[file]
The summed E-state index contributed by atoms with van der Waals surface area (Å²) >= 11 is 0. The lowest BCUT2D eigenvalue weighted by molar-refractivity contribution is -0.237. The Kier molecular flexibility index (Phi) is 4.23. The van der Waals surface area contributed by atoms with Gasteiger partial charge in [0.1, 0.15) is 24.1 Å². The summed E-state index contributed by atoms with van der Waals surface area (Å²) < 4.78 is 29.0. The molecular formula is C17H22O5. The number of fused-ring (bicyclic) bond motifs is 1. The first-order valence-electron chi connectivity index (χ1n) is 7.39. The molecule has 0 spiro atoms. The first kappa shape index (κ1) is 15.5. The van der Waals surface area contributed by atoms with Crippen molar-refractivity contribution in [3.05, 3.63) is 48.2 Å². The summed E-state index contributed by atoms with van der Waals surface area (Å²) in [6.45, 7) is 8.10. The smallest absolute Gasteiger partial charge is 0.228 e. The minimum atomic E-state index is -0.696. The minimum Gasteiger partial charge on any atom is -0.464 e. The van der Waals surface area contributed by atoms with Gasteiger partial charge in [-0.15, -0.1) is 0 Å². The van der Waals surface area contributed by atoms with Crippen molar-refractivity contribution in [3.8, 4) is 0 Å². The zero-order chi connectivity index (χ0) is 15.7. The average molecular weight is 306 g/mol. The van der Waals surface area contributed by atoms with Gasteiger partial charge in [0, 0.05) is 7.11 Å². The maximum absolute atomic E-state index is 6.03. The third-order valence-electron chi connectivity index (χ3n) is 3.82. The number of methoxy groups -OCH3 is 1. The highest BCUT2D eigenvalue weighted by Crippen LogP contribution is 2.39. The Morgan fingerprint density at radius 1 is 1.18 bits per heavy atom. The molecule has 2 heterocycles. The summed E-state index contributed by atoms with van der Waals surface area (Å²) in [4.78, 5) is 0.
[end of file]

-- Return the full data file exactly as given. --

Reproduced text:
The summed E-state index contributed by atoms with van der Waals surface area (Å²) >= 11 is 0. The lowest BCUT2D eigenvalue weighted by molar-refractivity contribution is -0.237. The Kier molecular flexibility index (Phi) is 4.23. The van der Waals surface area contributed by atoms with Gasteiger partial charge in [0.1, 0.15) is 24.1 Å². The summed E-state index contributed by atoms with van der Waals surface area (Å²) < 4.78 is 29.0. The molecular formula is C17H22O5. The number of fused-ring (bicyclic) bond motifs is 1. The first-order valence-electron chi connectivity index (χ1n) is 7.39. The molecule has 0 spiro atoms. The first kappa shape index (κ1) is 15.5. The van der Waals surface area contributed by atoms with Crippen molar-refractivity contribution in [3.05, 3.63) is 48.2 Å². The summed E-state index contributed by atoms with van der Waals surface area (Å²) in [6.45, 7) is 8.10. The smallest absolute Gasteiger partial charge is 0.228 e. The minimum atomic E-state index is -0.696. The minimum Gasteiger partial charge on any atom is -0.464 e. The van der Waals surface area contributed by atoms with Gasteiger partial charge in [-0.15, -0.1) is 0 Å². The van der Waals surface area contributed by atoms with Crippen molar-refractivity contribution in [3.8, 4) is 0 Å². The zero-order chi connectivity index (χ0) is 15.7. The average molecular weight is 306 g/mol. The van der Waals surface area contributed by atoms with Gasteiger partial charge in [0, 0.05) is 7.11 Å². The maximum absolute atomic E-state index is 6.03. The third-order valence-electron chi connectivity index (χ3n) is 3.82. The number of methoxy groups -OCH3 is 1. The highest BCUT2D eigenvalue weighted by Crippen LogP contribution is 2.39. The Morgan fingerprint density at radius 1 is 1.18 bits per heavy atom. The molecule has 2 heterocycles. The summed E-state index contributed by atoms with van der Waals surface area (Å²) in [4.78, 5) is 0.